Enjoyed the article in the November 73 issue on Barry Gold-water K7UGA. I had a short QSO with him a few years ago.

Here is a man who has supported amateur radio in that maze of bureaucracy in Washington DC for many years, The Senator is a man who for years has told the general public just the way it is. We have too many

Thank you for your comments in Never Say Die and especially DX, i feet the comments on the amateur situation are well taken. Just today I wrote another magazine to criticize an editorial on basically similar topics. This other magazine reconv mended dropping the code requirement and relaxing the test* ing standards to allow thousands of new "amateurs" to come into our ranks. The proposed reason for this was to help the American radio manu facturers compete with the Japanese companies.

It is my opinion that we already have too many undisciplined amateurs causing interference. Just recall the recent hurricane nets. If the code and theory requirements do nothing else, they do force one to discipline one's self to learn these.

In coming into amateur radio, l believed the purposes were those set forth in the FCC rules, not to see how many radios we can selL I am pleased to hear about all the experimentation which amateurs are doing even in modifying new+ commercially-buill rigs.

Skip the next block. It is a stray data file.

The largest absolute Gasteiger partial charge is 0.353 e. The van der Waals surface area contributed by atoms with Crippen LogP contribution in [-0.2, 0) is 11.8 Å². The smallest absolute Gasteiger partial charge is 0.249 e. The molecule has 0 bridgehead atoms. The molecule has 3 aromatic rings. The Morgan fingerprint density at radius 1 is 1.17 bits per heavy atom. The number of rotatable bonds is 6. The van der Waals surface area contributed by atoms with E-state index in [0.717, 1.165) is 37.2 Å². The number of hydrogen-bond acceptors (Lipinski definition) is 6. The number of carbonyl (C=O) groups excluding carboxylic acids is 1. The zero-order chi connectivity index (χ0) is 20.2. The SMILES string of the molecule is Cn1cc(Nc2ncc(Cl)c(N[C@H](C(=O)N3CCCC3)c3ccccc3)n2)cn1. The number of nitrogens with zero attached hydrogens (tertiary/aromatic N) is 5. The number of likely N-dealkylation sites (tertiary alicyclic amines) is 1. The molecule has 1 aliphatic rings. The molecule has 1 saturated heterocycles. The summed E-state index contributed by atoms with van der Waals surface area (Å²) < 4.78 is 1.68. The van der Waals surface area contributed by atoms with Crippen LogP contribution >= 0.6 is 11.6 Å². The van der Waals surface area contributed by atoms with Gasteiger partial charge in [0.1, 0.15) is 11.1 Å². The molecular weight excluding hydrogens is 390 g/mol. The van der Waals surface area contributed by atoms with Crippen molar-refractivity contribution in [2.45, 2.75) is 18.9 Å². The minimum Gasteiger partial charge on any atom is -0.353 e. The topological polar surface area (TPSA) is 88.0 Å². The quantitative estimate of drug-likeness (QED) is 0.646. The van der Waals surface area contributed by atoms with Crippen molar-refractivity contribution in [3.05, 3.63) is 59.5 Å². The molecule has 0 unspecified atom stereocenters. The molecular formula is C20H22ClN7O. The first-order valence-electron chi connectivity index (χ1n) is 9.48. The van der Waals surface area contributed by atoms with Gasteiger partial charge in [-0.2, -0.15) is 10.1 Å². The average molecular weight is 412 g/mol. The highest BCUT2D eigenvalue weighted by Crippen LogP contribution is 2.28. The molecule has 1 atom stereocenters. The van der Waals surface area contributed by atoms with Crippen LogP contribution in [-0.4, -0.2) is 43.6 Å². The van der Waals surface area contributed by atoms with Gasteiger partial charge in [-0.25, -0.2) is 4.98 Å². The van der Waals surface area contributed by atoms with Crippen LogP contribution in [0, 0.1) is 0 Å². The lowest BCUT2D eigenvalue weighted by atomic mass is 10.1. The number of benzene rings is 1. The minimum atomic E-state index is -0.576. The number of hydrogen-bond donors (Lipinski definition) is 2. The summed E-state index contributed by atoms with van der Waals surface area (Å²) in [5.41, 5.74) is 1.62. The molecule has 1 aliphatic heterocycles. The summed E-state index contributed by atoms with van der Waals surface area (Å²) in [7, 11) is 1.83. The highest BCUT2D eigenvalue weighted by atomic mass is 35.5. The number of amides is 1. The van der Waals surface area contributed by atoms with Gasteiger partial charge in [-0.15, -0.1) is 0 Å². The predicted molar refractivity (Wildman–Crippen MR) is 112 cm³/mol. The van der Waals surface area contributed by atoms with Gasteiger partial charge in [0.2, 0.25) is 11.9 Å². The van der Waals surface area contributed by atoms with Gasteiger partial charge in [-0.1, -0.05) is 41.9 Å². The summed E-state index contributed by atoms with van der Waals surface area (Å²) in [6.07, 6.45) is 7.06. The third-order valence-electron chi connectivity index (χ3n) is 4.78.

Amateur radio can fulfill a useful purpose in the country as long as it remains organized and disciplined. This should be more than a hobby. Let us not invalidate our purposes by making it a glorified CB band.

This other magazine \ referred to also indicated that Japanese equipment was better made than American. I have had the most recent solid-state HF rigs from Yaesu, Kenwood, and Drake, and find the TR7 to be better than any of the others. The Japanese rigs looked good and had all the bells and whistles, but my experience thus far has been that some of the knobs, such as noise blanker, speech processor, l-f shift, notch filter, etc.. did not work or worked poorly. However, with the Drake, 1 had to pay extra for many Items, but they seemed well engineered and worked well. It is not so much the looks but how it performs that counts. It seems in many cases that you still get what you pay for. I find nothing revolting In the suggestion we at tempt to buy American first.

Tim Johnson N5BTE Bristow OK

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